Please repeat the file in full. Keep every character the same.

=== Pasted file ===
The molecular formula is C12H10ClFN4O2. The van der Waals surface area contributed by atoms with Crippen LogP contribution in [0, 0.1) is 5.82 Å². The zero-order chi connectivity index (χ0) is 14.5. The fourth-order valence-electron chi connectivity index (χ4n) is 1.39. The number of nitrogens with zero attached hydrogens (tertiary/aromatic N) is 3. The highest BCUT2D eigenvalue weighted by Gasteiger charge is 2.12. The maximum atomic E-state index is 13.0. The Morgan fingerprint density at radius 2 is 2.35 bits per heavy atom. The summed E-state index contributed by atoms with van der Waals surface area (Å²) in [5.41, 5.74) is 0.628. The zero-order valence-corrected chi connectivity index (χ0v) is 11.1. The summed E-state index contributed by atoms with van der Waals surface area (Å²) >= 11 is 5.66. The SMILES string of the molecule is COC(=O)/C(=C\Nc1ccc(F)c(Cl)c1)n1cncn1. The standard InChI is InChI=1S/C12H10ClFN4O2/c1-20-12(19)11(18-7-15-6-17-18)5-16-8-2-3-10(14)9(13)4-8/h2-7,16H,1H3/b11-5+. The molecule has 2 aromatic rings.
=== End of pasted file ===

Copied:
The molecular formula is C12H10ClFN4O2. The van der Waals surface area contributed by atoms with Crippen LogP contribution in [0, 0.1) is 5.82 Å². The zero-order chi connectivity index (χ0) is 14.5. The fourth-order valence-electron chi connectivity index (χ4n) is 1.39. The number of nitrogens with zero attached hydrogens (tertiary/aromatic N) is 3. The highest BCUT2D eigenvalue weighted by Gasteiger charge is 2.12. The maximum atomic E-state index is 13.0. The Morgan fingerprint density at radius 2 is 2.35 bits per heavy atom. The summed E-state index contributed by atoms with van der Waals surface area (Å²) in [5.41, 5.74) is 0.628. The zero-order valence-corrected chi connectivity index (χ0v) is 11.1. The summed E-state index contributed by atoms with van der Waals surface area (Å²) >= 11 is 5.66. The SMILES string of the molecule is COC(=O)/C(=C\Nc1ccc(F)c(Cl)c1)n1cncn1. The standard InChI is InChI=1S/C12H10ClFN4O2/c1-20-12(19)11(18-7-15-6-17-18)5-16-8-2-3-10(14)9(13)4-8/h2-7,16H,1H3/b11-5+. The molecule has 2 aromatic rings.